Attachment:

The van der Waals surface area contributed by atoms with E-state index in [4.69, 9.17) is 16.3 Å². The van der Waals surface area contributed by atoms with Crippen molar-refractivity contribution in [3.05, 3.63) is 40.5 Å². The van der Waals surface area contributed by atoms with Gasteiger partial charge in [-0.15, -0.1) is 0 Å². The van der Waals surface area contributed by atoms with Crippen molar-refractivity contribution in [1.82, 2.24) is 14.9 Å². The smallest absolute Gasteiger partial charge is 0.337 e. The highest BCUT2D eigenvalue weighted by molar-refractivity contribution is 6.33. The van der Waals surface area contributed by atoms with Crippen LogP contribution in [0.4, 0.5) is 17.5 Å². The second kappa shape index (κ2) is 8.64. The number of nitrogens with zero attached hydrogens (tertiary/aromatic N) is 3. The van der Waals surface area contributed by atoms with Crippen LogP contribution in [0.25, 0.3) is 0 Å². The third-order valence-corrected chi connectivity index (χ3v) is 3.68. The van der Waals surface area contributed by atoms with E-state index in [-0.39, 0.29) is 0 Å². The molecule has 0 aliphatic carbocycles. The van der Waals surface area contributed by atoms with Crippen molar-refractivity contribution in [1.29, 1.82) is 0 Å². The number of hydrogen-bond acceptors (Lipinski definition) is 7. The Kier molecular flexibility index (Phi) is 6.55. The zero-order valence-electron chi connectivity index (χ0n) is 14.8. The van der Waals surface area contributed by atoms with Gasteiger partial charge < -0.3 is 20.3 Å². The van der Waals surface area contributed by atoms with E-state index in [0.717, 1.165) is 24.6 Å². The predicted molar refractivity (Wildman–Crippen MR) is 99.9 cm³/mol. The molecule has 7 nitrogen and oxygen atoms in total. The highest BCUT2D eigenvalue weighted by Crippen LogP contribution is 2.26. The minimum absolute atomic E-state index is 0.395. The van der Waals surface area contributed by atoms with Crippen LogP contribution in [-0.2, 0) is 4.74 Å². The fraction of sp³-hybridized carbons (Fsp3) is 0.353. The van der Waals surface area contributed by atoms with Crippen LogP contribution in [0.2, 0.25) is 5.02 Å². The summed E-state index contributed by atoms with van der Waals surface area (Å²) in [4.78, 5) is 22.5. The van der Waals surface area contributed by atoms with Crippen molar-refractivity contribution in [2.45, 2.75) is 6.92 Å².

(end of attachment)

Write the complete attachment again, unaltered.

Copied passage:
The van der Waals surface area contributed by atoms with E-state index in [4.69, 9.17) is 16.3 Å². The van der Waals surface area contributed by atoms with Crippen molar-refractivity contribution in [3.05, 3.63) is 40.5 Å². The van der Waals surface area contributed by atoms with Gasteiger partial charge in [-0.15, -0.1) is 0 Å². The van der Waals surface area contributed by atoms with Crippen molar-refractivity contribution in [1.82, 2.24) is 14.9 Å². The smallest absolute Gasteiger partial charge is 0.337 e. The highest BCUT2D eigenvalue weighted by molar-refractivity contribution is 6.33. The van der Waals surface area contributed by atoms with Crippen LogP contribution in [0.4, 0.5) is 17.5 Å². The second kappa shape index (κ2) is 8.64. The number of nitrogens with zero attached hydrogens (tertiary/aromatic N) is 3. The van der Waals surface area contributed by atoms with Crippen LogP contribution in [0.25, 0.3) is 0 Å². The third-order valence-corrected chi connectivity index (χ3v) is 3.68. The van der Waals surface area contributed by atoms with E-state index in [-0.39, 0.29) is 0 Å². The molecule has 0 aliphatic carbocycles. The van der Waals surface area contributed by atoms with Crippen molar-refractivity contribution in [1.29, 1.82) is 0 Å². The number of hydrogen-bond acceptors (Lipinski definition) is 7. The Kier molecular flexibility index (Phi) is 6.55. The zero-order valence-electron chi connectivity index (χ0n) is 14.8. The van der Waals surface area contributed by atoms with Gasteiger partial charge < -0.3 is 20.3 Å². The van der Waals surface area contributed by atoms with E-state index in [0.717, 1.165) is 24.6 Å². The predicted molar refractivity (Wildman–Crippen MR) is 99.9 cm³/mol. The molecule has 7 nitrogen and oxygen atoms in total. The highest BCUT2D eigenvalue weighted by Crippen LogP contribution is 2.26. The minimum absolute atomic E-state index is 0.395. The van der Waals surface area contributed by atoms with Crippen LogP contribution in [-0.2, 0) is 4.74 Å². The fraction of sp³-hybridized carbons (Fsp3) is 0.353. The van der Waals surface area contributed by atoms with Crippen LogP contribution in [0.2, 0.25) is 5.02 Å². The summed E-state index contributed by atoms with van der Waals surface area (Å²) in [4.78, 5) is 22.5. The van der Waals surface area contributed by atoms with Crippen molar-refractivity contribution in [2.45, 2.75) is 6.92 Å².